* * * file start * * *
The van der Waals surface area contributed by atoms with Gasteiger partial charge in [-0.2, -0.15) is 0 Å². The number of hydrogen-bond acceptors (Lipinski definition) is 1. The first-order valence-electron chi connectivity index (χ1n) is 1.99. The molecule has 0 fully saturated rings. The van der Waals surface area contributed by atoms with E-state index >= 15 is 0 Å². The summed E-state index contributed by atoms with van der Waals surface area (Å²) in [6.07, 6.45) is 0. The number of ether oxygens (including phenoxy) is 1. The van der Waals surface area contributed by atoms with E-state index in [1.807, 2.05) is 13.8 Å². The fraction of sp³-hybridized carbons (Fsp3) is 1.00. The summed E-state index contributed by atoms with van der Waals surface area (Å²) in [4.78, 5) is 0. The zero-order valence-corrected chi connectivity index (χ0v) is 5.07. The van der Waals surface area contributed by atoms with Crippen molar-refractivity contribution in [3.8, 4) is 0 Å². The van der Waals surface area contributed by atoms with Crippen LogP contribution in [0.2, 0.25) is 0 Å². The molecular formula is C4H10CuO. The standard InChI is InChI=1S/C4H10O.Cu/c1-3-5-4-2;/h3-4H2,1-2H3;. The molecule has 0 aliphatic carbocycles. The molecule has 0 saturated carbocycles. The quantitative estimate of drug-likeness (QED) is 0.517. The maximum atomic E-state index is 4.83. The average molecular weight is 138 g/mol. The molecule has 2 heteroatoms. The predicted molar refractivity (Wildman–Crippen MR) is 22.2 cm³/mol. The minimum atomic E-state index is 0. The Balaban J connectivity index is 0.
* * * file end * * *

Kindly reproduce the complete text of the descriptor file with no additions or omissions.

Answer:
The van der Waals surface area contributed by atoms with Gasteiger partial charge in [-0.2, -0.15) is 0 Å². The number of hydrogen-bond acceptors (Lipinski definition) is 1. The first-order valence-electron chi connectivity index (χ1n) is 1.99. The molecule has 0 fully saturated rings. The van der Waals surface area contributed by atoms with E-state index >= 15 is 0 Å². The summed E-state index contributed by atoms with van der Waals surface area (Å²) in [6.07, 6.45) is 0. The number of ether oxygens (including phenoxy) is 1. The van der Waals surface area contributed by atoms with E-state index in [1.807, 2.05) is 13.8 Å². The fraction of sp³-hybridized carbons (Fsp3) is 1.00. The summed E-state index contributed by atoms with van der Waals surface area (Å²) in [4.78, 5) is 0. The zero-order valence-corrected chi connectivity index (χ0v) is 5.07. The van der Waals surface area contributed by atoms with Crippen molar-refractivity contribution in [3.8, 4) is 0 Å². The van der Waals surface area contributed by atoms with Crippen LogP contribution in [0.2, 0.25) is 0 Å². The molecular formula is C4H10CuO. The standard InChI is InChI=1S/C4H10O.Cu/c1-3-5-4-2;/h3-4H2,1-2H3;. The molecule has 0 aliphatic carbocycles. The molecule has 0 saturated carbocycles. The quantitative estimate of drug-likeness (QED) is 0.517. The maximum atomic E-state index is 4.83. The average molecular weight is 138 g/mol. The molecule has 2 heteroatoms. The predicted molar refractivity (Wildman–Crippen MR) is 22.2 cm³/mol. The minimum atomic E-state index is 0. The Balaban J connectivity index is 0.